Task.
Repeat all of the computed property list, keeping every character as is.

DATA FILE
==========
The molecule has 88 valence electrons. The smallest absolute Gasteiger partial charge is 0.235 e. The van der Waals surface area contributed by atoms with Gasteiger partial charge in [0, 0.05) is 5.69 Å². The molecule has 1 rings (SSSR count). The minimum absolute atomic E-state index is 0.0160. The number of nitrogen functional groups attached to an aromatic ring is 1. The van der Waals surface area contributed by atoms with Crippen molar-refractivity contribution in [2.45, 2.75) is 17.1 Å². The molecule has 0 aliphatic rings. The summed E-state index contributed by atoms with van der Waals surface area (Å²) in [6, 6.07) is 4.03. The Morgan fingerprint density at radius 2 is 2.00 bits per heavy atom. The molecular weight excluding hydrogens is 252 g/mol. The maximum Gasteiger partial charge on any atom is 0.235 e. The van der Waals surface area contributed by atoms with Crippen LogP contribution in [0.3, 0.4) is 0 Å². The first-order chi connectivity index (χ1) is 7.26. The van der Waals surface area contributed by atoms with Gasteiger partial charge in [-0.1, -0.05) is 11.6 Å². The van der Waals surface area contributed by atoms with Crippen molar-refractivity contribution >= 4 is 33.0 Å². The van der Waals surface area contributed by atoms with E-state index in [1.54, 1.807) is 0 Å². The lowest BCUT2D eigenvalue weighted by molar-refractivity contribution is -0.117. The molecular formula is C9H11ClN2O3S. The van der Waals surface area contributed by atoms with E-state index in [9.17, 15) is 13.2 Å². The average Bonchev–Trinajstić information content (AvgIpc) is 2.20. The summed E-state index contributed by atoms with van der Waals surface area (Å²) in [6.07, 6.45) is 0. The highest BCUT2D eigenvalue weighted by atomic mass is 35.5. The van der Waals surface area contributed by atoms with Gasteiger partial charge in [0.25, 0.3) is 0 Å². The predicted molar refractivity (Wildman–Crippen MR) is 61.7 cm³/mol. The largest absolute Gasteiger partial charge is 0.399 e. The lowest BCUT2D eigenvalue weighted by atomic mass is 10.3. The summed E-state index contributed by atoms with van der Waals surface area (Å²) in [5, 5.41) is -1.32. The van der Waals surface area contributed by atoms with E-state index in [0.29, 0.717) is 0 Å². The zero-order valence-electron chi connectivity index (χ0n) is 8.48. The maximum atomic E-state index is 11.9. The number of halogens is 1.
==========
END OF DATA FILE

The molecule has 88 valence electrons. The smallest absolute Gasteiger partial charge is 0.235 e. The van der Waals surface area contributed by atoms with Gasteiger partial charge in [0, 0.05) is 5.69 Å². The molecule has 1 rings (SSSR count). The minimum absolute atomic E-state index is 0.0160. The number of nitrogen functional groups attached to an aromatic ring is 1. The van der Waals surface area contributed by atoms with Crippen molar-refractivity contribution in [2.45, 2.75) is 17.1 Å². The molecule has 0 aliphatic rings. The summed E-state index contributed by atoms with van der Waals surface area (Å²) in [6, 6.07) is 4.03. The Morgan fingerprint density at radius 2 is 2.00 bits per heavy atom. The molecular weight excluding hydrogens is 252 g/mol. The maximum Gasteiger partial charge on any atom is 0.235 e. The van der Waals surface area contributed by atoms with Crippen LogP contribution in [0.3, 0.4) is 0 Å². The first-order chi connectivity index (χ1) is 7.26. The van der Waals surface area contributed by atoms with Gasteiger partial charge in [-0.1, -0.05) is 11.6 Å². The van der Waals surface area contributed by atoms with Crippen molar-refractivity contribution >= 4 is 33.0 Å². The van der Waals surface area contributed by atoms with E-state index in [1.54, 1.807) is 0 Å². The lowest BCUT2D eigenvalue weighted by molar-refractivity contribution is -0.117. The molecular formula is C9H11ClN2O3S. The van der Waals surface area contributed by atoms with E-state index in [9.17, 15) is 13.2 Å². The average Bonchev–Trinajstić information content (AvgIpc) is 2.20. The summed E-state index contributed by atoms with van der Waals surface area (Å²) in [6.07, 6.45) is 0. The highest BCUT2D eigenvalue weighted by atomic mass is 35.5. The van der Waals surface area contributed by atoms with Gasteiger partial charge in [0.25, 0.3) is 0 Å². The predicted molar refractivity (Wildman–Crippen MR) is 61.7 cm³/mol. The largest absolute Gasteiger partial charge is 0.399 e. The lowest BCUT2D eigenvalue weighted by atomic mass is 10.3. The summed E-state index contributed by atoms with van der Waals surface area (Å²) in [5, 5.41) is -1.32. The van der Waals surface area contributed by atoms with E-state index in [0.29, 0.717) is 0 Å². The zero-order valence-electron chi connectivity index (χ0n) is 8.48. The maximum atomic E-state index is 11.9. The number of halogens is 1.